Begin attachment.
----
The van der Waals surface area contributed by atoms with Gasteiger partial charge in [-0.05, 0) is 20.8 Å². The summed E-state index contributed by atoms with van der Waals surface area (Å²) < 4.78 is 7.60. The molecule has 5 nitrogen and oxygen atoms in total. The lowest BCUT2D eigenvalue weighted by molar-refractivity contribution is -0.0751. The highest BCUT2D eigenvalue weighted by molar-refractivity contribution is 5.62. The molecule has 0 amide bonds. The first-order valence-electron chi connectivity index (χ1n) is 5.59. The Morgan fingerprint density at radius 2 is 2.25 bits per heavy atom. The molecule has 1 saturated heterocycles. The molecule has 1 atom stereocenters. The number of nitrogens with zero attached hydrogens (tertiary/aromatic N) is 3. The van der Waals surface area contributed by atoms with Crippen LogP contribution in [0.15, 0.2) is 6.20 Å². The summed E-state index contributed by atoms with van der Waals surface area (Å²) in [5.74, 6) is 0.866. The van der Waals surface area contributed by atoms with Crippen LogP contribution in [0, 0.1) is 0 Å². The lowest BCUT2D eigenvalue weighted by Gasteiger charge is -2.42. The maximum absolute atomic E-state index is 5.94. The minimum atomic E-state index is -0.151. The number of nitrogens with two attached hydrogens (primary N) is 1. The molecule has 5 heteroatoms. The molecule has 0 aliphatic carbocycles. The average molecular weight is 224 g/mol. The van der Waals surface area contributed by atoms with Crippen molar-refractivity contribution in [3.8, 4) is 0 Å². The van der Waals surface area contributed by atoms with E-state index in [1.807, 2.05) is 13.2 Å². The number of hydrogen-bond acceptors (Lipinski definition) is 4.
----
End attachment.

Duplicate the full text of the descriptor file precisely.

The van der Waals surface area contributed by atoms with Gasteiger partial charge in [-0.05, 0) is 20.8 Å². The summed E-state index contributed by atoms with van der Waals surface area (Å²) < 4.78 is 7.60. The molecule has 5 nitrogen and oxygen atoms in total. The lowest BCUT2D eigenvalue weighted by molar-refractivity contribution is -0.0751. The highest BCUT2D eigenvalue weighted by molar-refractivity contribution is 5.62. The molecule has 0 amide bonds. The first-order valence-electron chi connectivity index (χ1n) is 5.59. The Morgan fingerprint density at radius 2 is 2.25 bits per heavy atom. The molecule has 1 saturated heterocycles. The molecule has 1 atom stereocenters. The number of nitrogens with zero attached hydrogens (tertiary/aromatic N) is 3. The van der Waals surface area contributed by atoms with Crippen LogP contribution in [0.15, 0.2) is 6.20 Å². The summed E-state index contributed by atoms with van der Waals surface area (Å²) in [5.74, 6) is 0.866. The van der Waals surface area contributed by atoms with Crippen LogP contribution in [0, 0.1) is 0 Å². The lowest BCUT2D eigenvalue weighted by Gasteiger charge is -2.42. The maximum absolute atomic E-state index is 5.94. The minimum atomic E-state index is -0.151. The number of nitrogens with two attached hydrogens (primary N) is 1. The molecule has 5 heteroatoms. The molecule has 0 aliphatic carbocycles. The average molecular weight is 224 g/mol. The van der Waals surface area contributed by atoms with Crippen molar-refractivity contribution in [3.8, 4) is 0 Å². The van der Waals surface area contributed by atoms with E-state index in [1.807, 2.05) is 13.2 Å². The number of hydrogen-bond acceptors (Lipinski definition) is 4.